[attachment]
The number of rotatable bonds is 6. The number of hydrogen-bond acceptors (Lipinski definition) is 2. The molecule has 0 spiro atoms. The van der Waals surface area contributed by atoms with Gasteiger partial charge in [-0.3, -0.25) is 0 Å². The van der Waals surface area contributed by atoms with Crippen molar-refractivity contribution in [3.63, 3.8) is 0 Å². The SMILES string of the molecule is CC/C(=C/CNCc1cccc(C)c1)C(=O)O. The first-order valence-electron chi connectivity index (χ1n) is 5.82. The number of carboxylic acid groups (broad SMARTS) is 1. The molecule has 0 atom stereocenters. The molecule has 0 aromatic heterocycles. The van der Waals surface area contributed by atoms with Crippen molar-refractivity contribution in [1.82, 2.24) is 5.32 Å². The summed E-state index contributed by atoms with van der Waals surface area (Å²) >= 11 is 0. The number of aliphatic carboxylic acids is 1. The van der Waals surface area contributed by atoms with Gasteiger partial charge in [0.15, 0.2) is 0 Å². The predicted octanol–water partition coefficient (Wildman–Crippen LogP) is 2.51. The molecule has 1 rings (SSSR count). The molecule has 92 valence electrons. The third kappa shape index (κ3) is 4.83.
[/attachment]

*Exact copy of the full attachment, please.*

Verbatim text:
The number of rotatable bonds is 6. The number of hydrogen-bond acceptors (Lipinski definition) is 2. The molecule has 0 spiro atoms. The van der Waals surface area contributed by atoms with Gasteiger partial charge in [-0.3, -0.25) is 0 Å². The van der Waals surface area contributed by atoms with Crippen molar-refractivity contribution in [3.63, 3.8) is 0 Å². The SMILES string of the molecule is CC/C(=C/CNCc1cccc(C)c1)C(=O)O. The first-order valence-electron chi connectivity index (χ1n) is 5.82. The number of carboxylic acid groups (broad SMARTS) is 1. The molecule has 0 atom stereocenters. The molecule has 0 aromatic heterocycles. The van der Waals surface area contributed by atoms with Crippen molar-refractivity contribution in [1.82, 2.24) is 5.32 Å². The summed E-state index contributed by atoms with van der Waals surface area (Å²) >= 11 is 0. The number of aliphatic carboxylic acids is 1. The van der Waals surface area contributed by atoms with Gasteiger partial charge in [0.15, 0.2) is 0 Å². The predicted octanol–water partition coefficient (Wildman–Crippen LogP) is 2.51. The molecule has 1 rings (SSSR count). The molecule has 92 valence electrons. The third kappa shape index (κ3) is 4.83.